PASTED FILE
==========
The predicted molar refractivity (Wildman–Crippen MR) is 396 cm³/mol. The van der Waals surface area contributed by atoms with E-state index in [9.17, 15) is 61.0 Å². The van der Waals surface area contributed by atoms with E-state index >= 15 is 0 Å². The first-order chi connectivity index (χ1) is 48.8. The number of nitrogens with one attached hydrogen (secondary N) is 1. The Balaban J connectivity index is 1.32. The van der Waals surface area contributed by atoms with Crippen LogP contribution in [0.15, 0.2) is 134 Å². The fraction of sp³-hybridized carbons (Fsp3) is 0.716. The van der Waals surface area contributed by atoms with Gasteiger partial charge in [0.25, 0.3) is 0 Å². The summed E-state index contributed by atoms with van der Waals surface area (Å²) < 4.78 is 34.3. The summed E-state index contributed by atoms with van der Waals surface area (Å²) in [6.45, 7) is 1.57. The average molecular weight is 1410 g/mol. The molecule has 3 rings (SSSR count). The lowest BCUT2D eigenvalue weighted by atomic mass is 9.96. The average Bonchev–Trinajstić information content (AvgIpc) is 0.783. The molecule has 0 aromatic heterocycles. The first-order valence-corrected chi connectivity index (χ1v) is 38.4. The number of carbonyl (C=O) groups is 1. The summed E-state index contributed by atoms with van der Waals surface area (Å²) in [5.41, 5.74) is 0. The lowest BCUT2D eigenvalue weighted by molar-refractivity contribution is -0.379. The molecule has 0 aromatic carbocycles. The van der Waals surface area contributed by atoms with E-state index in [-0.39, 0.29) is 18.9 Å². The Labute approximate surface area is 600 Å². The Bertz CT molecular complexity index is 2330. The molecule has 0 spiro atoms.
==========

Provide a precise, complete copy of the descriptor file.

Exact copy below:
The predicted molar refractivity (Wildman–Crippen MR) is 396 cm³/mol. The van der Waals surface area contributed by atoms with E-state index in [9.17, 15) is 61.0 Å². The van der Waals surface area contributed by atoms with E-state index >= 15 is 0 Å². The first-order chi connectivity index (χ1) is 48.8. The number of nitrogens with one attached hydrogen (secondary N) is 1. The Balaban J connectivity index is 1.32. The van der Waals surface area contributed by atoms with Crippen LogP contribution in [0.15, 0.2) is 134 Å². The fraction of sp³-hybridized carbons (Fsp3) is 0.716. The van der Waals surface area contributed by atoms with Gasteiger partial charge in [0.25, 0.3) is 0 Å². The summed E-state index contributed by atoms with van der Waals surface area (Å²) < 4.78 is 34.3. The summed E-state index contributed by atoms with van der Waals surface area (Å²) in [6.45, 7) is 1.57. The average molecular weight is 1410 g/mol. The molecule has 3 rings (SSSR count). The lowest BCUT2D eigenvalue weighted by atomic mass is 9.96. The average Bonchev–Trinajstić information content (AvgIpc) is 0.783. The molecule has 0 aromatic heterocycles. The first-order valence-corrected chi connectivity index (χ1v) is 38.4. The number of carbonyl (C=O) groups is 1. The summed E-state index contributed by atoms with van der Waals surface area (Å²) in [5.41, 5.74) is 0. The lowest BCUT2D eigenvalue weighted by molar-refractivity contribution is -0.379. The molecule has 0 aromatic carbocycles. The van der Waals surface area contributed by atoms with E-state index in [-0.39, 0.29) is 18.9 Å². The Labute approximate surface area is 600 Å². The Bertz CT molecular complexity index is 2330. The molecule has 0 spiro atoms.